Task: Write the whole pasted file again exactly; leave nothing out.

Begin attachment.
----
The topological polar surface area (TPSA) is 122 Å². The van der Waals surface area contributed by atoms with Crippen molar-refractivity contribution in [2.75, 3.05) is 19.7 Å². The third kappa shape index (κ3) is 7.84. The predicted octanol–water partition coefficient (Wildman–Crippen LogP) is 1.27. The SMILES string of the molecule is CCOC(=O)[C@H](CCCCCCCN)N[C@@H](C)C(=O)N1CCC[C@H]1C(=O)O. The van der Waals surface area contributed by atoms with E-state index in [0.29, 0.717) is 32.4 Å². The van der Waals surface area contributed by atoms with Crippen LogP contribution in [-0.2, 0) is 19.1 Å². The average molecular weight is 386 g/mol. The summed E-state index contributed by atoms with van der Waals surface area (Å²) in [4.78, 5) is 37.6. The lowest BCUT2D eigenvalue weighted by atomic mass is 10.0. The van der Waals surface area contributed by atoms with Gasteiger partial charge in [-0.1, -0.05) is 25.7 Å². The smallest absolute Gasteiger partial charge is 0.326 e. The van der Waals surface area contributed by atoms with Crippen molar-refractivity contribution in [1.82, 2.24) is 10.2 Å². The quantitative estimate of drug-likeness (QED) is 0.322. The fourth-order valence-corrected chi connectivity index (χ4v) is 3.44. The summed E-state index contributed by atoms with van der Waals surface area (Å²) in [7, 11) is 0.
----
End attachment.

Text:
The topological polar surface area (TPSA) is 122 Å². The van der Waals surface area contributed by atoms with Crippen molar-refractivity contribution in [2.75, 3.05) is 19.7 Å². The third kappa shape index (κ3) is 7.84. The predicted octanol–water partition coefficient (Wildman–Crippen LogP) is 1.27. The SMILES string of the molecule is CCOC(=O)[C@H](CCCCCCCN)N[C@@H](C)C(=O)N1CCC[C@H]1C(=O)O. The van der Waals surface area contributed by atoms with E-state index in [0.29, 0.717) is 32.4 Å². The van der Waals surface area contributed by atoms with Crippen LogP contribution in [-0.2, 0) is 19.1 Å². The average molecular weight is 386 g/mol. The summed E-state index contributed by atoms with van der Waals surface area (Å²) in [4.78, 5) is 37.6. The lowest BCUT2D eigenvalue weighted by atomic mass is 10.0. The van der Waals surface area contributed by atoms with Gasteiger partial charge in [-0.1, -0.05) is 25.7 Å². The smallest absolute Gasteiger partial charge is 0.326 e. The van der Waals surface area contributed by atoms with Crippen molar-refractivity contribution in [1.82, 2.24) is 10.2 Å². The quantitative estimate of drug-likeness (QED) is 0.322. The fourth-order valence-corrected chi connectivity index (χ4v) is 3.44. The summed E-state index contributed by atoms with van der Waals surface area (Å²) in [7, 11) is 0.